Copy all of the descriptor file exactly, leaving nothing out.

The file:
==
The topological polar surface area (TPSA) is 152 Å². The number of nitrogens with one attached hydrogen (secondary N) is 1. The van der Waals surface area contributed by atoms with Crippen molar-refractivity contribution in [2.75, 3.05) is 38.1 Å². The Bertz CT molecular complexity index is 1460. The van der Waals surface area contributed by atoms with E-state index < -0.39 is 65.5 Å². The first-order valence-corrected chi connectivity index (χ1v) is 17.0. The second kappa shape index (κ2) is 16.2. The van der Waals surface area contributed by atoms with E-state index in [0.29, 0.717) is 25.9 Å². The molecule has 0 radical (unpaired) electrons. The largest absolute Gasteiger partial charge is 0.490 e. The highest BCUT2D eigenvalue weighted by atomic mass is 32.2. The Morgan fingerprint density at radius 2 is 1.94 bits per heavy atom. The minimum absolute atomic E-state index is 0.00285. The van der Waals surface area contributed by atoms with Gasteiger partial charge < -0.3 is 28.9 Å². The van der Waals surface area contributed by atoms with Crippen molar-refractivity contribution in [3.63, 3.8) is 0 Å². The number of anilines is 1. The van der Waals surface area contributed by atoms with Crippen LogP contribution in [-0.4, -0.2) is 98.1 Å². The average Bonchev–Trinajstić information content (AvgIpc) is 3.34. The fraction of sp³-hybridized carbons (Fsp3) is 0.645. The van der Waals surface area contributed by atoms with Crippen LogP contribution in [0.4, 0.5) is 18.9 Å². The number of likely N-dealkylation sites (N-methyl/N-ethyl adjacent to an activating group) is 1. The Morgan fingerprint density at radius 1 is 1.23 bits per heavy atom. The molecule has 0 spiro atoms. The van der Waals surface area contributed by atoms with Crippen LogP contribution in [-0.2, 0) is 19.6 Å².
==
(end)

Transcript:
The topological polar surface area (TPSA) is 152 Å². The number of nitrogens with one attached hydrogen (secondary N) is 1. The van der Waals surface area contributed by atoms with Crippen molar-refractivity contribution in [2.75, 3.05) is 38.1 Å². The Bertz CT molecular complexity index is 1460. The van der Waals surface area contributed by atoms with E-state index < -0.39 is 65.5 Å². The first-order valence-corrected chi connectivity index (χ1v) is 17.0. The second kappa shape index (κ2) is 16.2. The van der Waals surface area contributed by atoms with E-state index in [0.29, 0.717) is 25.9 Å². The molecule has 0 radical (unpaired) electrons. The largest absolute Gasteiger partial charge is 0.490 e. The highest BCUT2D eigenvalue weighted by atomic mass is 32.2. The Morgan fingerprint density at radius 2 is 1.94 bits per heavy atom. The minimum absolute atomic E-state index is 0.00285. The van der Waals surface area contributed by atoms with Gasteiger partial charge < -0.3 is 28.9 Å². The van der Waals surface area contributed by atoms with Crippen molar-refractivity contribution in [3.63, 3.8) is 0 Å². The number of anilines is 1. The van der Waals surface area contributed by atoms with Crippen LogP contribution in [-0.4, -0.2) is 98.1 Å². The average Bonchev–Trinajstić information content (AvgIpc) is 3.34. The fraction of sp³-hybridized carbons (Fsp3) is 0.645. The van der Waals surface area contributed by atoms with Crippen LogP contribution in [0.4, 0.5) is 18.9 Å². The number of likely N-dealkylation sites (N-methyl/N-ethyl adjacent to an activating group) is 1. The Morgan fingerprint density at radius 1 is 1.23 bits per heavy atom. The molecule has 0 spiro atoms. The van der Waals surface area contributed by atoms with Crippen LogP contribution in [-0.2, 0) is 19.6 Å².